Terre Haute is a two-person play set on death row in Terre Haute, Indiana. The man on death row is Harrison, “lean and with a light brown brush-cut,” but he’s clearly modeled on Timothy McVeigh—he’s about to be executed for blowing up the Alfred P. Murrah Federal Building in Oklahoma City in 1995, killing 168 people, including 19 children under the age of 5. He’s visited in jail by an urbane American named James, clearly modeled on the author Gore Vidal, who says, regarding Terre Haute and America generally, “If I had to live here, I’d become a terrorist, too.” In reality, McVeigh and Vidal never met, but they did correspond by mail, the basis for some journalism Vidal did about the bombing. In this theatrical work, the dynamic between the 71-year-old writer and the 28-year-old criminal is lightly flirtatious and then explicitly flirtatious—they both want to impress each other, but for very different reasons. As we learn early on, the 28-year-old reminds the old man of an ex-lover of his. Earlier this week, White and I spoke by telephone.

When Timothy McVeigh blew up the Federal Building, I was a teenager, and I remember seeing him on TV—I thought he was as handsome as a movie star.

Edmund White: I think so, too. I always had sexual fantasies about him. It’s that he looks very masculine with that huge Adam’s apple and those intense eyes.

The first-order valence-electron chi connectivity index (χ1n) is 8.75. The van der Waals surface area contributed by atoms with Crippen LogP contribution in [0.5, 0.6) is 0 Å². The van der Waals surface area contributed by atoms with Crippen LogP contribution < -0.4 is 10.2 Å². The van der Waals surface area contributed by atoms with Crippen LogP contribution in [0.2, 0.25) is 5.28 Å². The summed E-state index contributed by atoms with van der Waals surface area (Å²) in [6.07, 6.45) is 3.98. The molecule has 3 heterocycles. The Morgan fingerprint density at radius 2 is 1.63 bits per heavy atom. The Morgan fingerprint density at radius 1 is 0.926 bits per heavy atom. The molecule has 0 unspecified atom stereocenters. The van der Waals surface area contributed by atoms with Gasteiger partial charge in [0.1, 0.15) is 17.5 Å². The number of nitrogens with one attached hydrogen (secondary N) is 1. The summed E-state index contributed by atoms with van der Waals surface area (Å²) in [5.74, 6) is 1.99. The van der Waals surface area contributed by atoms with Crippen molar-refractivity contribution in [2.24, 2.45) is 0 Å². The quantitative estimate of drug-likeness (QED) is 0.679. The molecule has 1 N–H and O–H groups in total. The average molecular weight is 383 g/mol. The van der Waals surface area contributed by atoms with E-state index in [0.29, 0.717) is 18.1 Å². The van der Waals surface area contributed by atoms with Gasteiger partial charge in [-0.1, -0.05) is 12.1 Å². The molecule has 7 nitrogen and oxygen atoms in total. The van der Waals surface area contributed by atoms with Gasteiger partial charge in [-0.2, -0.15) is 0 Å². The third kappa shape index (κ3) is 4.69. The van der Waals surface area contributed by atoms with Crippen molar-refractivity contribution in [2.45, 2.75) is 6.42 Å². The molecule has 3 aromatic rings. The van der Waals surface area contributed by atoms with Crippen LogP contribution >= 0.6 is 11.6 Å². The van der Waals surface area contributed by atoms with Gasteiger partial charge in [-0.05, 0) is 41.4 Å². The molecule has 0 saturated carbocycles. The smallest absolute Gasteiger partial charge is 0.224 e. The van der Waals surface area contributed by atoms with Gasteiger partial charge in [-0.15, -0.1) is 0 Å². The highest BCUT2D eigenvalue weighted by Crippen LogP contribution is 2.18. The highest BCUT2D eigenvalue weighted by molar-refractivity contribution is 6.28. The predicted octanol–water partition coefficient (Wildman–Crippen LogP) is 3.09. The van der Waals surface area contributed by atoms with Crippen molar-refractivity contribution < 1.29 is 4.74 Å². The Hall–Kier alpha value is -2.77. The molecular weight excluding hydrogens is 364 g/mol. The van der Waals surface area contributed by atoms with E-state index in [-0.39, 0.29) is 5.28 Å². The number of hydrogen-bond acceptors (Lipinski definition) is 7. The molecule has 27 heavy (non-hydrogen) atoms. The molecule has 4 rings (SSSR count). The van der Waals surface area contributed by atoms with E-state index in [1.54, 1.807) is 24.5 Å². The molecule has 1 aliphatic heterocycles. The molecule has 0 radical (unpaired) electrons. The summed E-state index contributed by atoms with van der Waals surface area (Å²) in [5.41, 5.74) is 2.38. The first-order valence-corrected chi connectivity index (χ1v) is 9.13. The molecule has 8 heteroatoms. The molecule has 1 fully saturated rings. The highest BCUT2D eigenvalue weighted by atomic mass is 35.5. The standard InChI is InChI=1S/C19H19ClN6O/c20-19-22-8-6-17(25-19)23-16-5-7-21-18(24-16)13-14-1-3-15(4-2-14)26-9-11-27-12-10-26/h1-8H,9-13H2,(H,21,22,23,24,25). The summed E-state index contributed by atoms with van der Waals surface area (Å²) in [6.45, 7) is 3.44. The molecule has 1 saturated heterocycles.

Gunshot eyes, you call them in the play.

Yeah. Right. And all that willfulness. But in his own way, he was kind of an intellectual. He really had a point of view. He wasn’t like a lot of dumbass people who believed the same things he believed in. He was really moved by the nightmare at Waco. That’s what really set him off. He was from upstate New York, the same world that Joyce Carol Oates comes out of—very poor white people. Rural people. And usually quite decent and idealistic. And anyway, I think he was so upset by the Gulf War and all of our atrocities there—and then when he got back, he was just penniless and treated in the bad way that so many GIs are treated. I’m not trying to justify him. I hope you get the feeling from the play that he committed unforgivable atrocities. But I do think he had a point of view, and he had thought about it a lot. But, you know, this is the play that Gore Vidal sued me for.

Yeah, why did Gore Vidal sue you?

Well, I mean, I talked to him about it originally, and he was very helpful and nice. And then I showed him the play, and I told him he had to approve of it in writing because the BBC wanted to put it on the radio but wouldn’t put it on if he disapproved of it. So he sent a fax that said it was fine with him. And then the next day, he went into hip surgery, and was on all these drugs, plus the fact that he was drunk every day by noon, and he’d forgotten he’d said all this. Then suddenly, I get a call from a journalist in Canada who said, “I’m sitting here with Gore Vidal, who says he’s gonna sue you.” So my first remark was “That’s silly—he’s already given me permission.” But it dragged on and on. I wrote a long letter in which I reminded him we’d met in 1974, and he’d blurbed Nocturnes for the King of Naples in 1978, and I made it almost sound like he was a mentor, which he never was. But I wanted to appeal to his humanity. So after that, he never bothered me again. Do you think his reputation will last?